The utilization of 3D printing-like techniques to combine cells, growth factors that imitate natural tissue characteristics is known as bioprinting.
A team of scientists has laid a roadmap to take the research forward in the field. The study was published in the journal Biofabrication. Leading researchers define the status, challenges, and opportunities in the field, and forecast the required advances in science & technology to overcome the challenges to a range of bioprinting techniques and applications.
Introducing the collection, guest editor Professor Wei Sun, from Drexel University, Philadelphia, USA and Tsinghua University, Beijing, China, said: "Cells are nature`s building blocks. Bioprinting uses cells, proteins and biomaterials as building blocks to 3D printed biological models, biological systems and therapeutic products."It has rapidly evolved into printing biomaterials for tissue scaffolds and implants, printing cells or organoids for 3D biological models, and printing micro-organ-chips for micro-physiological platforms and engineered living systems, such as cellular machining and biorobots.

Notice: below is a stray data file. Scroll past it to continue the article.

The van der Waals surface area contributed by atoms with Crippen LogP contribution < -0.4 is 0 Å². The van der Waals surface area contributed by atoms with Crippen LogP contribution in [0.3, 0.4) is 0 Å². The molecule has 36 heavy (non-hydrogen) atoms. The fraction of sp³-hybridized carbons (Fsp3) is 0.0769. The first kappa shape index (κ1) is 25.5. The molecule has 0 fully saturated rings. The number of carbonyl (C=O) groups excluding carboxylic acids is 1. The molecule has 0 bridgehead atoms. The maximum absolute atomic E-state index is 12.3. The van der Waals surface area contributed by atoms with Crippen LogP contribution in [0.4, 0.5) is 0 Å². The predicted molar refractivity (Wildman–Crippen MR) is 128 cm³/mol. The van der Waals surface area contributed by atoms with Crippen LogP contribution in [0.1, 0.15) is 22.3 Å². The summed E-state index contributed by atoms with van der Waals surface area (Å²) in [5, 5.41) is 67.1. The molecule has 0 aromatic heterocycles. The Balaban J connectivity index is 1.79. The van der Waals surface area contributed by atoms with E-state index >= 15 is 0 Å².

"There are a number of challenges to overcome, including the need for a new generation of novel bioinks with multi-functional properties to better transport, protect and grow cells during and after printing; better printing processes and printers to deliver cells with high survivability and high precision; efficient and effective crosslinking techniques and crosslinkers to maintain the structure integrity and stability after printing; integration with microfluidic devices to provide a long term and a simulated physiological environment to culture printed models.
"Due to the rapid advancements in bioprinting techniques and their wide-ranging applications, the direction in which the field should advance is still evolving. The roadmap aims to address this unmet need by providing a comprehensive summary and recommendations, useful to experienced researchers and newcomers to the field alike."